posts only the State cannot make more appointments then the number of  posts
advertised, even though it  might  have  prepared  a  select  list  of  more
candidates.  The  State  can  deviate  from  the  advertisement   and   make
appointments   on   posts   falling   vacant   thereafter   in   exceptional
circumstances only or in an emergent situation and  that  too  by  taking  a
policy decision in that behalf. Even when filling  up  of  more  posts  than
advertised is challenged the Court may  not,  while  exercising  its  extra-
ordinary jurisdiction, invalidate the excess appointments and may mould  the
relief in such a manner as to strike a just balance between the interest  of
the State and the  interest  of  persons  seeking  public  employment.  What
relief should be granted in such cases  would  depend  upon  the  facts  and
circumstances of each case.”

It was further held by this Court that  strictly  speaking  the  authorities
were  not  justified  in  making  appointments  to  posts  more  than  those
advertised.  This Court also found that only  actual  vacancies  were  taken
into account without considering the anticipated vacancies that were  likely
to arise due to retirement, etc.  As appointments were already made,  taking
into account the peculiar facts and circumstances, this Court  approved  the
appointments beyond those advertised only to the extent of  vacancies  which
arose because of death and retirement,  etc.   The  appointments  that  were
made to future vacancies were declared as invalid.
Pursuant to the  directions  issued  by  the  High  Court  in  the  impugned
judgment, 37 persons were declared selected for  appointment.   In  view  of
the interim order passed by this Court in the above  Appeals,  selection  to
the remaining posts  was  not  held.  Seven  years  have  passed  after  the
advertisement was issued on 19.09.2009.  A large  number  of  persons  would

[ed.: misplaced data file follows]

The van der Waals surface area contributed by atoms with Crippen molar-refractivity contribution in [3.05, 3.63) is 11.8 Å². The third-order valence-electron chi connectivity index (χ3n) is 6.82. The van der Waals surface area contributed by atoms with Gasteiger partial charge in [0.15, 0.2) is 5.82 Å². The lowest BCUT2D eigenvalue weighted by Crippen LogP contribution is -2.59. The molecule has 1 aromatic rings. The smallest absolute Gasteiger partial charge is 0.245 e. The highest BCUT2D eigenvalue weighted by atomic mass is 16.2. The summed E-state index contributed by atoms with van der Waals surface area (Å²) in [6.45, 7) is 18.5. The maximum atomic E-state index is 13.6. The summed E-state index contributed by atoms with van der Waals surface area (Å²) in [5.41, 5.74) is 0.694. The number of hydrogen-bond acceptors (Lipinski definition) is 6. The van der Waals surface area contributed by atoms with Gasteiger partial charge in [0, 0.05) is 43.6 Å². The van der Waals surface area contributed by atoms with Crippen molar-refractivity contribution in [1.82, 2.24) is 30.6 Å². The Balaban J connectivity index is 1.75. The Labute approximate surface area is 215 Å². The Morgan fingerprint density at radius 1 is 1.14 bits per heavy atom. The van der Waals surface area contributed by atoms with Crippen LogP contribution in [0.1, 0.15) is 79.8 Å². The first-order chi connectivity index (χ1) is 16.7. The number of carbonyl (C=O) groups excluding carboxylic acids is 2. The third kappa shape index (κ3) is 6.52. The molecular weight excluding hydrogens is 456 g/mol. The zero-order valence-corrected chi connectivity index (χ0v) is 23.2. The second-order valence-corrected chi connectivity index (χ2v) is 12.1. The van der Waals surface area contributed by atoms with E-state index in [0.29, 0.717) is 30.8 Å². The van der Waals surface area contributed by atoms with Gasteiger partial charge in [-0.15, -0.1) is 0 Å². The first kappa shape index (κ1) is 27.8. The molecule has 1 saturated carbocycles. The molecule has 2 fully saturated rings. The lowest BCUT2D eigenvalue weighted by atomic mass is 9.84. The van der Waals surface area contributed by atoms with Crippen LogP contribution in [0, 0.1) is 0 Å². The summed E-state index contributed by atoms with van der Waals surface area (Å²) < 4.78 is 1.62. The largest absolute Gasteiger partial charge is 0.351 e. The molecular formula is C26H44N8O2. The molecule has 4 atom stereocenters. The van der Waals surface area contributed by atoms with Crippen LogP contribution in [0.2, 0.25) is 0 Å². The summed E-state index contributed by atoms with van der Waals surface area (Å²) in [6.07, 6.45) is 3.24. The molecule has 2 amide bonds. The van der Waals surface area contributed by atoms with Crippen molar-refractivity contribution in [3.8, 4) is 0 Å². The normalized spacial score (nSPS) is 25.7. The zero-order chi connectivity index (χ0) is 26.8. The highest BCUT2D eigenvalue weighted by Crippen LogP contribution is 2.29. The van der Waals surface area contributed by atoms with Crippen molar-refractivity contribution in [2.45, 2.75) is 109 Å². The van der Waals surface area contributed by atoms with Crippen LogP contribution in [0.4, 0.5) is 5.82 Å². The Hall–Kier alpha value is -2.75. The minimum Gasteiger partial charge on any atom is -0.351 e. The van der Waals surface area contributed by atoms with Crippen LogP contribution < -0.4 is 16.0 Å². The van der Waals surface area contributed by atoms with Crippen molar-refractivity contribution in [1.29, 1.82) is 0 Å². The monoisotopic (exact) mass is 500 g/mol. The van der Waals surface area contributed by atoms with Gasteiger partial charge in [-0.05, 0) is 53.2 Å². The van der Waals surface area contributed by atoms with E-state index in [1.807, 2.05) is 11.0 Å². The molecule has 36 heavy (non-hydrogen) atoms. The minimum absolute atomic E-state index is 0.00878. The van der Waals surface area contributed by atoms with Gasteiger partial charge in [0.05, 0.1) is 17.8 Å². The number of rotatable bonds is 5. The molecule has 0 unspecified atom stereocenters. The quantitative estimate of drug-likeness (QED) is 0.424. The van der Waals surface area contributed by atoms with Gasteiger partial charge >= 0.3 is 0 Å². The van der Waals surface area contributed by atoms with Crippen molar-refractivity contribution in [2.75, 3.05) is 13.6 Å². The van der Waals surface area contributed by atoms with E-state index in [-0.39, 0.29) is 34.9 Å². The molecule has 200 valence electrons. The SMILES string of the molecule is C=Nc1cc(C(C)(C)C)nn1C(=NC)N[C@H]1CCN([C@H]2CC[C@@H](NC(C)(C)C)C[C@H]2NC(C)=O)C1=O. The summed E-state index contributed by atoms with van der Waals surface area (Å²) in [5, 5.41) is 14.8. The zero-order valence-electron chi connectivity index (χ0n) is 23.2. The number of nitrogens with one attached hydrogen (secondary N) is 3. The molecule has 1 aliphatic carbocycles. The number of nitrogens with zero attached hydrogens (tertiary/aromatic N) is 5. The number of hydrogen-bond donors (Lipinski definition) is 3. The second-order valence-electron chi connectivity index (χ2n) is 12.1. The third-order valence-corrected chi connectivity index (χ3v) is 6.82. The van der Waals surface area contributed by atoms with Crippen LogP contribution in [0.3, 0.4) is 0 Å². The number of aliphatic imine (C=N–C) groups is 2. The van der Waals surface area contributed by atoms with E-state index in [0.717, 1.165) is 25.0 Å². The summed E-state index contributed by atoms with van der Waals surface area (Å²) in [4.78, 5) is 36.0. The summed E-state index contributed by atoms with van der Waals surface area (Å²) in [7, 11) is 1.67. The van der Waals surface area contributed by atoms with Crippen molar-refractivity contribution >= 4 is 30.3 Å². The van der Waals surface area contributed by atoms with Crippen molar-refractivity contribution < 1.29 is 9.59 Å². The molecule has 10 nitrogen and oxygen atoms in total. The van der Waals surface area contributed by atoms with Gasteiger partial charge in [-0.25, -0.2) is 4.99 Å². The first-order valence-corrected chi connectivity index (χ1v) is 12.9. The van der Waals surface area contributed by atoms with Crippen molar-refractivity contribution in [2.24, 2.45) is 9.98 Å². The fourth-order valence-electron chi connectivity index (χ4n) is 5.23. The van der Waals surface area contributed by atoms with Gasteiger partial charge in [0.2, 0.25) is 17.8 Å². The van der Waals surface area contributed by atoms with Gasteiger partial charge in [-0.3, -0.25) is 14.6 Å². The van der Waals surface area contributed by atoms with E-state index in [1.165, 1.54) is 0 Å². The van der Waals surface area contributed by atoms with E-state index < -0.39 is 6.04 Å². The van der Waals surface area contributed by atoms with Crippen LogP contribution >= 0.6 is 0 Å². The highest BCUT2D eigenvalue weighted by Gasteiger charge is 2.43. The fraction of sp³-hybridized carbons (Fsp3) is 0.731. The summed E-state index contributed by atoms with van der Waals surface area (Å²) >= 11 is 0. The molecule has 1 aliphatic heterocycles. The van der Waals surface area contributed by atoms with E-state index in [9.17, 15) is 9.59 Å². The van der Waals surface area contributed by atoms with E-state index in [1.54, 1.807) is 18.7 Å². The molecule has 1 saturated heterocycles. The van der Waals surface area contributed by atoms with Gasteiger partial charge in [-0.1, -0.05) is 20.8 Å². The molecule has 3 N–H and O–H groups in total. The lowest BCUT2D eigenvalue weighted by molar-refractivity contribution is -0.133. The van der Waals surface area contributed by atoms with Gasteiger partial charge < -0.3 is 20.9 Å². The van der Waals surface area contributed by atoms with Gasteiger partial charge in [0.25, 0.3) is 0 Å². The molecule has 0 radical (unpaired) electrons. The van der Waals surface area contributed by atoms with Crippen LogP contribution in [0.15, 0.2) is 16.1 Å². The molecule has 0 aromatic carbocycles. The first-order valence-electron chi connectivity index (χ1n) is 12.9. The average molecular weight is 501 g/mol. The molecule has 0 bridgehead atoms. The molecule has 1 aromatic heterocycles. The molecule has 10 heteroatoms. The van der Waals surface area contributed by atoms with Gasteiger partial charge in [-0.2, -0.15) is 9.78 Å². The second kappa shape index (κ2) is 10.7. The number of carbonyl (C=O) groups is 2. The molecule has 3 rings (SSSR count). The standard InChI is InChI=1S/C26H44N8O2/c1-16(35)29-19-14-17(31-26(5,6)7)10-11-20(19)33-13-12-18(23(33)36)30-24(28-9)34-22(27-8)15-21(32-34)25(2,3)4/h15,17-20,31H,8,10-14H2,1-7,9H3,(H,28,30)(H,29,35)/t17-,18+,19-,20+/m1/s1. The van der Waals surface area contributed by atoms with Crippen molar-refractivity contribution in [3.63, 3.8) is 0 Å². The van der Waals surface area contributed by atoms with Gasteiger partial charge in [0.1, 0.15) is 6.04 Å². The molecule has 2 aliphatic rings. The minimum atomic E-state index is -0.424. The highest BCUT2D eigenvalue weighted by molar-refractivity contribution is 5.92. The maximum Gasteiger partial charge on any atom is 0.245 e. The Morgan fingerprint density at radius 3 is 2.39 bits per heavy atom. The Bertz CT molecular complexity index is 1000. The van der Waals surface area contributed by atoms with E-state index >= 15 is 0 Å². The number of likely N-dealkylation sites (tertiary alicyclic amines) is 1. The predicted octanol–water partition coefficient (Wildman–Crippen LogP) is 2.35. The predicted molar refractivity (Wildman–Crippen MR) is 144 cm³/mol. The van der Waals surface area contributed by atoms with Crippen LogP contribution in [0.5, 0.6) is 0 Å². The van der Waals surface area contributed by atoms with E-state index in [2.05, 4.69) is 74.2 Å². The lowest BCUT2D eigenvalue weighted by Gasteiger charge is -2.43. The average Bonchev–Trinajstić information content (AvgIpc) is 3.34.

have become eligible for selection to  the  post  of  Assistant  Prosecuting
Officers.  They have a right to be  considered  for  appointment  guaranteed
under Articles 14 and 16 of the Constitution of India.  There  would  be  an
infraction of such right if the additional posts are  not  filled  up  by  a
fresh selection.   The attempt made by the First and Second  Respondents  to
fill up the additional posts is contrary to  the  Rules.   After  a  careful
consideration of the matter, we are  of  the  opinion  that  the  Appellants
cannot be selected and appointed to  the  additional  posts  that  were  not
advertised on 19.09.2009 and were created  after  the  relevant  recruitment
year ending on 30.06.2009.
We have examined the possibility of granting relief  to  the  Appellants  by
taking into  account  the  facts  and  circumstances  of  this  case.    The
Appellants participated in the selection which was initially  for  38  posts
which later increased to 74 posts.  They could not be appointed due  to  the
judgment of the High Court which directed the selection to be  only  for  38
posts.   In view of there being no fault on the part of the  Appellants,  we
examined whether we could exercise our judicial discretion to  direct  their
appointments.   We realise that any such direction given  by  us  for  their
appointments would be contrary to the Rules.   Judicial  discretion  can  be
exercised by a Court only  when  there  are  two  or  more  possible  lawful
solutions.   In any event, Courts cannot give any direction contrary to  the
Statute or Rules made thereunder in  exercise  of  judicial  discretion.  It
will be useful to reproduce from Judicial Discretion (1989) by Aharon  Barak
which is as follows:
“Discretion  assumes  the   freedom   to   choose   among   several   lawful
alternatives.  Therefore, discretion does not exist when there  is  but  one
lawful option.  In this situation, the judge  is  required  to  select  that
option and has no freedom of choice.   No  discretion  is  involved  in  the
choice between a lawful act and an unlawful act.  The judge must choose  the
lawful  act,  and  he  is  precluded  from  choosing   the   unlawful   act.
Discretion, on the other hand, assumes the lack of an obligation  to  choose
one particular possibility among several.”

As we have held that the  selection  pursuant  to  the  advertisement  dated
19.09.2009 should be confined  only  to  posts  that  were  advertised,  the
additional posts that were created after the expiry of the recruitment  year
shall be filled up by issuance of an advertisement afresh.  In view  of  the
shortage of Assistant Prosecuting Officers in the State of  Uttarakhand,  we
direct the authorities to expedite the process of selection.
For the aforementioned reasons, the judgment of the  High  Court  is  upheld
and the Civil Appeals are dismissed.


                      .…............................J.
                                [SHIVA KIRTI SINGH]



                                          ................................J.
                             [L. NAGESWARA RAO]

New Delhi,
October 5, 2016